A Follow-Up Study examined long-term effects associated with program participation of the same students five years later: data collected included achievement test scores, grades, school attendance, work habits, task persistence, misconduct, substance use, school engagement, and expectations for the future.

Click here for more information on this completed research project.

5) High Quality Supplemental Educational Services and Afterschool Partnerships Demonstration Project: An Evaluation of THINK Together Programs in Santa Ana Unified School District.

  • Funded by the U.S. Department of Education

This project was a 3-year evaluation of a blended model of federally funded supplemental educational services (SES) and 21st Century Community Learning Center (CCLC) afterschool programming being implemented in a local school district, in partnership with a community based organization. The model includes both afterschool enrichment activities and an intensive, research-based instructional program aimed at improving student performance in English/language arts and math. Through the collection and analysis of survey data, program attendance data, achievement test scores, program observations, focus groups and individual interviews, the project seeked to identify best practices related to the implementation of the blended model of SES and afterschool programming as well as the effectiveness of the model in recruiting and retaining students to the SES program, and the impact of program participation on student achievement in English/language arts and math.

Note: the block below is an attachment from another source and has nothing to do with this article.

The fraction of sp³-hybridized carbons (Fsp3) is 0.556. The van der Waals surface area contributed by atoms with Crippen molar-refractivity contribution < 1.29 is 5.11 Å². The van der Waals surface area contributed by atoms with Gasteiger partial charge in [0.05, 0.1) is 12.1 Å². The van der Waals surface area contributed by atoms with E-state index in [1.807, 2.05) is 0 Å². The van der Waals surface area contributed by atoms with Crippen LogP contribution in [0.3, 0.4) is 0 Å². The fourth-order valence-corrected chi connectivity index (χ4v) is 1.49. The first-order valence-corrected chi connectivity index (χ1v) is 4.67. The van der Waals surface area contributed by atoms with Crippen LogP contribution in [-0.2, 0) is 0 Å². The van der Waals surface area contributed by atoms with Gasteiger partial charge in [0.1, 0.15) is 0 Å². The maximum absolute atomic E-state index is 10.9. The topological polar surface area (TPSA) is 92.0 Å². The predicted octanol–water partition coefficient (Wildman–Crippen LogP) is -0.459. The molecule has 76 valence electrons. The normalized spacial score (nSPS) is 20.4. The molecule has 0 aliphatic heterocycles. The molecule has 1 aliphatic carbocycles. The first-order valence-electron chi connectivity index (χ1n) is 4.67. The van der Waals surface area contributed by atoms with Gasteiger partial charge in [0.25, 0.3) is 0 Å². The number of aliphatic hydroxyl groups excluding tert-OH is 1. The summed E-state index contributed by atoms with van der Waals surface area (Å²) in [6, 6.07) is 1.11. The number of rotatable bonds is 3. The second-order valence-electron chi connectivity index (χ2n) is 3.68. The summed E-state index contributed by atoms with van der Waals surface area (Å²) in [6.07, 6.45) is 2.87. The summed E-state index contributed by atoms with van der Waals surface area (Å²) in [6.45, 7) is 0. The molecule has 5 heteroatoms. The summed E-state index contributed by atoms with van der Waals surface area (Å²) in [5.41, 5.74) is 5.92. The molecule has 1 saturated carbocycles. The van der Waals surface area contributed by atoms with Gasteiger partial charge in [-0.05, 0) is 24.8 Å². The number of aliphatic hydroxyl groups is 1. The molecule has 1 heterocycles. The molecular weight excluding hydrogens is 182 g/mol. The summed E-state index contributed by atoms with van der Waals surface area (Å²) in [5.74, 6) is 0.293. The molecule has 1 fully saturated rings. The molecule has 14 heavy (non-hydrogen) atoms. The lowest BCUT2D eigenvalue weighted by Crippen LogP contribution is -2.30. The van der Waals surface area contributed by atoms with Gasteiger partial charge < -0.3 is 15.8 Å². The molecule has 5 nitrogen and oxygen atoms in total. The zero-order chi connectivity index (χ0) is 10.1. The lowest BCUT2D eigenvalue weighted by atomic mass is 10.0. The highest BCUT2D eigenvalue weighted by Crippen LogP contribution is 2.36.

Click here for more information on this completed research project.

6) Experience Sampling Study: Do After-School Programs Affect Student Experience? An Enhancement Study to the 21st Century Community Learning Centers Evaluation

  • Funded by the Charles Stewart Mott Foundation